As you may know, I’ve been using Surface Pro in lieu of my normal desktop PC set up, and one of the things I’ve been experimenting with this week is the device’s video-out options. And I’ve discovered two things that may be of interest: Video-out over Mini DisplayPort is indeed more efficient than doing so over USB. And yes, you can in fact connect two external displays to Surface Pro.

Responding to my article Going Pro: Replacing the Desktop, a number of readers asked me if I had compared the USB 3.0 docking station’s video-out with that of Surface Pro’s built-in Mini DisplayPort. At the time I hadn’t. But now that I have, I’ve come to the conclusion that Mini DisplayPort is more efficient in the sense that it keeps the Surface Pro’s dual internal fans at bay. That is, driving the display through USB appears to trigger the fan noise more frequently.

Of course, the reason I chose USB 3.0 originally is that I wanted the docking set up to be as simple as possible, with the fewest possible cables to worry about. If I drive everything through the USB 3.0 docking station, I only need to plug two things into Surface Pro when I “dock” it for desktop use: The USB 3.0 cable and the power cable.

With Mini DisplayPort, a third cable is introduced. But as noted earlier, this appears to be “better” from a fan noise perspective. (Surface Pro still gets pretty warm, however.) I’ve been using the Surface Mini DisplayPort to VGA Adapter for this purpose for the past week, and the fan noise has absolutely been cut, and pretty dramatically. Since I’m sensitive to sound, I prefer this set up and will put up with the extra cable.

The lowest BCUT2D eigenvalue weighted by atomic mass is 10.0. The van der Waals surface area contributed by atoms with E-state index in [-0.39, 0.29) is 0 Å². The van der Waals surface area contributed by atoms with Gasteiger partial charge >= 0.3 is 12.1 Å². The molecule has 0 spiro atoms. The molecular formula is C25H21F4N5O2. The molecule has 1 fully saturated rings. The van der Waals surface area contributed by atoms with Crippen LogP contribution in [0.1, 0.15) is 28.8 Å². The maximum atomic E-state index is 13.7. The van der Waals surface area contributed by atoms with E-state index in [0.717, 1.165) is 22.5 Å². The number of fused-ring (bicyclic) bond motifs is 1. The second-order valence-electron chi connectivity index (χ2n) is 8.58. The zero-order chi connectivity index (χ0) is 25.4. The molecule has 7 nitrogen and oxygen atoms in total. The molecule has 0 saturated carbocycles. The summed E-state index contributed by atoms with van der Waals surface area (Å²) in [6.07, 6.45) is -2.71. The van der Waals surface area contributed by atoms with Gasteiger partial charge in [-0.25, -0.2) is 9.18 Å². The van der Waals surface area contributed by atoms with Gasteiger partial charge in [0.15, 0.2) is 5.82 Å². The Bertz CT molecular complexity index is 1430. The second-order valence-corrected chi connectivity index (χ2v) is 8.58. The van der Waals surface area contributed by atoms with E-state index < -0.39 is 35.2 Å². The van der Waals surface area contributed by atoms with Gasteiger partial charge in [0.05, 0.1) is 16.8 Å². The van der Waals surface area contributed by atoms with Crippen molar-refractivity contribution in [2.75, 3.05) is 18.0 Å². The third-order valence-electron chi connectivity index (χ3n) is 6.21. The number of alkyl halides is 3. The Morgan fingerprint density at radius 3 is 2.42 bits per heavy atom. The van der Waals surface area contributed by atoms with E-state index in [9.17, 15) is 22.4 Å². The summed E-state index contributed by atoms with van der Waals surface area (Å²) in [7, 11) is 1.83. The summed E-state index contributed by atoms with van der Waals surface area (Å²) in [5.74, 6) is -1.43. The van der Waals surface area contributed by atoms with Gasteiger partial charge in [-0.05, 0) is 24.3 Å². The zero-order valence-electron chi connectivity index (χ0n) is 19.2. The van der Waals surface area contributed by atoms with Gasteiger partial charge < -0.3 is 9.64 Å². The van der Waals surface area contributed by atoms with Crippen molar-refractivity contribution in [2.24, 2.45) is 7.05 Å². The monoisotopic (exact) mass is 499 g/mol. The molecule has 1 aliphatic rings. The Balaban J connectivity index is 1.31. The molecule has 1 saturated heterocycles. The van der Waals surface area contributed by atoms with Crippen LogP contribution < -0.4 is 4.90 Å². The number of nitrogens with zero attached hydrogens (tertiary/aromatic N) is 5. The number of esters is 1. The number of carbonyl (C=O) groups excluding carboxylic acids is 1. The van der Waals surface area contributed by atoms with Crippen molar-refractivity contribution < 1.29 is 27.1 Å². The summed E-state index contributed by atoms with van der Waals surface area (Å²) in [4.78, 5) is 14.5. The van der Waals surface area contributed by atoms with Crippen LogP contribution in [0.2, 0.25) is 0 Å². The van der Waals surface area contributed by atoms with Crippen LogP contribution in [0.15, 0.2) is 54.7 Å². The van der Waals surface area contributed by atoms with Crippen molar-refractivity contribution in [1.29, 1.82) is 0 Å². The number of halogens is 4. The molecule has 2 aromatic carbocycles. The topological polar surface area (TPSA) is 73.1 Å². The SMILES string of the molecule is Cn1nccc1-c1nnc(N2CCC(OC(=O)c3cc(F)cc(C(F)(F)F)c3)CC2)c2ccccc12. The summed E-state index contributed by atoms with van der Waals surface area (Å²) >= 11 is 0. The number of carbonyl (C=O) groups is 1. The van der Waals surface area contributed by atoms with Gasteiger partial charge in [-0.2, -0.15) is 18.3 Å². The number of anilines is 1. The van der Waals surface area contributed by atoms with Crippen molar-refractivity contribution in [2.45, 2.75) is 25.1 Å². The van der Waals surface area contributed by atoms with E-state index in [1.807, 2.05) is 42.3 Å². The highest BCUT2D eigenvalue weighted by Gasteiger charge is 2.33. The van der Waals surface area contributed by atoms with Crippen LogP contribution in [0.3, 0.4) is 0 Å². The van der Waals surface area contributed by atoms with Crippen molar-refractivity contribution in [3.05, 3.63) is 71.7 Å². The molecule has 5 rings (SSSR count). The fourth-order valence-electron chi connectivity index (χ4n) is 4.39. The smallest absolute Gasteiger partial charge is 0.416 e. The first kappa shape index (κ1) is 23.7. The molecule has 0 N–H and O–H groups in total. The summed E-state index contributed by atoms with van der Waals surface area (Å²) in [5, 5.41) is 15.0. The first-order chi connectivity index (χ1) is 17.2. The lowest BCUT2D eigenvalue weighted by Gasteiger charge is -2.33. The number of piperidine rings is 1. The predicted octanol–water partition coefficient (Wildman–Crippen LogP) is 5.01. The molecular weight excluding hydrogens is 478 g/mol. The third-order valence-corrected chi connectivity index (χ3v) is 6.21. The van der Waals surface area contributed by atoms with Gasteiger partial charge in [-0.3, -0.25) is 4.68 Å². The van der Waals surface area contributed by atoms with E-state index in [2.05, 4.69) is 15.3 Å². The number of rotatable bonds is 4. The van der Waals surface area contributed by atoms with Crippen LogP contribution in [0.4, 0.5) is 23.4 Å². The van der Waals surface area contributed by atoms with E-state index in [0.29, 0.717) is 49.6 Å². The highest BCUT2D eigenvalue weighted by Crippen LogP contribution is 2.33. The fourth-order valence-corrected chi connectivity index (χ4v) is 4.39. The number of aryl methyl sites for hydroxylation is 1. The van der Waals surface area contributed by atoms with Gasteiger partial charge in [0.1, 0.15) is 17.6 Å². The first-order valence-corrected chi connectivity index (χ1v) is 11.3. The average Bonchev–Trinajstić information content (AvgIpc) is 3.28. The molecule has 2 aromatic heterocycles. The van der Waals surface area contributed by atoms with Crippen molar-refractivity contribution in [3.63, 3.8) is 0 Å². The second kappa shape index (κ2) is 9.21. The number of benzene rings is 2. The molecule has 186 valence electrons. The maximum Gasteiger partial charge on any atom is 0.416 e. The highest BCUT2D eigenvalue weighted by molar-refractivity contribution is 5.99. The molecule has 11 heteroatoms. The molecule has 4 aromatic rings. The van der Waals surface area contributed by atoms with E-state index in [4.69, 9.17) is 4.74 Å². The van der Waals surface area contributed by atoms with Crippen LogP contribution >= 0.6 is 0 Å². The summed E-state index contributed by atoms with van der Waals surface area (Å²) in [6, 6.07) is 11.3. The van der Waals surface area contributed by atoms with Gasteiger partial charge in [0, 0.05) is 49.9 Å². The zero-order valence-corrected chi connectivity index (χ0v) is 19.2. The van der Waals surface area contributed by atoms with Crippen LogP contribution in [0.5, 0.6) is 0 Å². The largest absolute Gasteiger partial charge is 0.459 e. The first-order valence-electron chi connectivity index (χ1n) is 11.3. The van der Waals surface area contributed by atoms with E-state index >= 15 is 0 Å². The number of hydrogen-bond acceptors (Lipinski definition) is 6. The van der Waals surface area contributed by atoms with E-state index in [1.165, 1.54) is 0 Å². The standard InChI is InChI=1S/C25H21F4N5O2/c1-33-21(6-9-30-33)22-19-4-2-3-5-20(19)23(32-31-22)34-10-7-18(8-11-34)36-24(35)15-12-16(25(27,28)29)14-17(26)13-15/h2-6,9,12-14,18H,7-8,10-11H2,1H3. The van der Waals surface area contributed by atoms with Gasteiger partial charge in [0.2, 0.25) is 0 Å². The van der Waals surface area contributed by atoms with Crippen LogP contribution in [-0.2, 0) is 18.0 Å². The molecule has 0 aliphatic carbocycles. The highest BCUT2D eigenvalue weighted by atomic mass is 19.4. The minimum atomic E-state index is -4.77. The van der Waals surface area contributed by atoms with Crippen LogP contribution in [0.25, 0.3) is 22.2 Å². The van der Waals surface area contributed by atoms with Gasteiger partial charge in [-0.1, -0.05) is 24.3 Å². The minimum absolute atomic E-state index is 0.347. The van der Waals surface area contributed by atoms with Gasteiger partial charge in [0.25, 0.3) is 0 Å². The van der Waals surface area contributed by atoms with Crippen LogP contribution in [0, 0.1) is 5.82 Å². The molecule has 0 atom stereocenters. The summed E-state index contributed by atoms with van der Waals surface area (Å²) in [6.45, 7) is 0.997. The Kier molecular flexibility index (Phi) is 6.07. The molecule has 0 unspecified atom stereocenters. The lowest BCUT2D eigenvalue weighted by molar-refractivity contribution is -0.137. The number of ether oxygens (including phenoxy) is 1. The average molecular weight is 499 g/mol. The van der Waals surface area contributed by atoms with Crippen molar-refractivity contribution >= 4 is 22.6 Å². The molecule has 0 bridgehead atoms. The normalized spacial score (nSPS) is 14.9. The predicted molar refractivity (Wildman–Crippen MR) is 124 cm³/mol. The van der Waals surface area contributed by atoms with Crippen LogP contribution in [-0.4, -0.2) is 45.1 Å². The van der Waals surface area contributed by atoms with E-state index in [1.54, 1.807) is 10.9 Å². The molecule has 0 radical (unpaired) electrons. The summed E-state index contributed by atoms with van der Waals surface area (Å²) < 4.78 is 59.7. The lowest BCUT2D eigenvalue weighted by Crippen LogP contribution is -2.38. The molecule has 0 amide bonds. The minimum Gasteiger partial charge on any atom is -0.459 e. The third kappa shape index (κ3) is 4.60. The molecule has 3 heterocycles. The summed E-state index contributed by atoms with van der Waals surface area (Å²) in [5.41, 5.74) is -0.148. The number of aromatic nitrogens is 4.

A few readers also asked about driving more than two displays. With the understanding that I have no desire to run such a set up normally, I drove my normal external display—a 1920 x 1080 Planar monitor—through the USB docking station. And then I drove a second external display, an older Dell 4:3 monitor running at 1280 x 1024 via the Mini DisplayPort using Microsoft’s Surface HD Digital AV Adapter attached to an odd HDMI-to-VGA adapter I had previously used with a Mac mini. (Don’t ask, it works.)

It worked perfectly. A screenshot of this crazy three-screen set up looks like so:

But this shot doesn’t take into account the differing physical sizes of the screens. When you resize the middle (built-in Surface Pro) screen to its roughly correct size, the shot looks like so:

Of course, in my normal set up, I use only the Planar display and leave the Surface Pro’s internal screen off. Unlike many, I’ve never warmed to multi-screen set ups, though I’ve used them many times. I just prefer a single big screen, personally. I realize I may be the exception on this one. But Surface Pro works very well with multiple displays, regardless, so whichever set up you prefer should be achievable.